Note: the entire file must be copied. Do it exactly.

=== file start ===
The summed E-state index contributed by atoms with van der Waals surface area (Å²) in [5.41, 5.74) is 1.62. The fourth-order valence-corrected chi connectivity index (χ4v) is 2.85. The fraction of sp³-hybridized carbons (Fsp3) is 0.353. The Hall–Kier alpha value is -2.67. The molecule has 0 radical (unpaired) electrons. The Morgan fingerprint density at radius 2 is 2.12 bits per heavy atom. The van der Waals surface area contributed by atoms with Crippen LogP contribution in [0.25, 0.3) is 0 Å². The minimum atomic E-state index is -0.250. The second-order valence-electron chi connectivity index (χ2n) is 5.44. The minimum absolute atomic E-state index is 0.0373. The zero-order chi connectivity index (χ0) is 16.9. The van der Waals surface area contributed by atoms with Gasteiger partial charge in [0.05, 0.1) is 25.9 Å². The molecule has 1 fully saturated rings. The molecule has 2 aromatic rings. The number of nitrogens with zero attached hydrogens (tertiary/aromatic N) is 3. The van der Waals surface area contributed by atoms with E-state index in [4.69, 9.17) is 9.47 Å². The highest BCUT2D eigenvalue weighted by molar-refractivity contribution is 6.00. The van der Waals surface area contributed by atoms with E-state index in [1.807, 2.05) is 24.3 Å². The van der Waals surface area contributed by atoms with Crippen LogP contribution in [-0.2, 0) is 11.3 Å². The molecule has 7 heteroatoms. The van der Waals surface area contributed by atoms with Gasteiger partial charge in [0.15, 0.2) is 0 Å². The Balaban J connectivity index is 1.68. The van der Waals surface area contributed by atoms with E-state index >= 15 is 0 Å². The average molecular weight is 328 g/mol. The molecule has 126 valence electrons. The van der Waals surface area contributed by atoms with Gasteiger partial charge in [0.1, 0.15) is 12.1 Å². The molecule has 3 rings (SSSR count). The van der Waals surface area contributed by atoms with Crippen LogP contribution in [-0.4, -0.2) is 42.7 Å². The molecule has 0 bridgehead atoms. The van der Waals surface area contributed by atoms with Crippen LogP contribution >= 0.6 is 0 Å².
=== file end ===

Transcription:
The summed E-state index contributed by atoms with van der Waals surface area (Å²) in [5.41, 5.74) is 1.62. The fourth-order valence-corrected chi connectivity index (χ4v) is 2.85. The fraction of sp³-hybridized carbons (Fsp3) is 0.353. The Hall–Kier alpha value is -2.67. The molecule has 0 radical (unpaired) electrons. The Morgan fingerprint density at radius 2 is 2.12 bits per heavy atom. The van der Waals surface area contributed by atoms with Crippen LogP contribution in [0.25, 0.3) is 0 Å². The minimum atomic E-state index is -0.250. The second-order valence-electron chi connectivity index (χ2n) is 5.44. The minimum absolute atomic E-state index is 0.0373. The zero-order chi connectivity index (χ0) is 16.9. The van der Waals surface area contributed by atoms with Gasteiger partial charge in [0.05, 0.1) is 25.9 Å². The molecule has 1 fully saturated rings. The molecule has 2 aromatic rings. The number of nitrogens with zero attached hydrogens (tertiary/aromatic N) is 3. The van der Waals surface area contributed by atoms with E-state index in [4.69, 9.17) is 9.47 Å². The highest BCUT2D eigenvalue weighted by molar-refractivity contribution is 6.00. The van der Waals surface area contributed by atoms with E-state index in [1.807, 2.05) is 24.3 Å². The van der Waals surface area contributed by atoms with Crippen LogP contribution in [-0.2, 0) is 11.3 Å². The molecule has 7 heteroatoms. The van der Waals surface area contributed by atoms with Gasteiger partial charge in [0.15, 0.2) is 0 Å². The Balaban J connectivity index is 1.68. The van der Waals surface area contributed by atoms with E-state index >= 15 is 0 Å². The average molecular weight is 328 g/mol. The molecule has 126 valence electrons. The van der Waals surface area contributed by atoms with Gasteiger partial charge in [0.1, 0.15) is 12.1 Å². The molecule has 3 rings (SSSR count). The van der Waals surface area contributed by atoms with Crippen LogP contribution in [-0.4, -0.2) is 42.7 Å². The molecule has 0 bridgehead atoms. The van der Waals surface area contributed by atoms with Crippen LogP contribution >= 0.6 is 0 Å².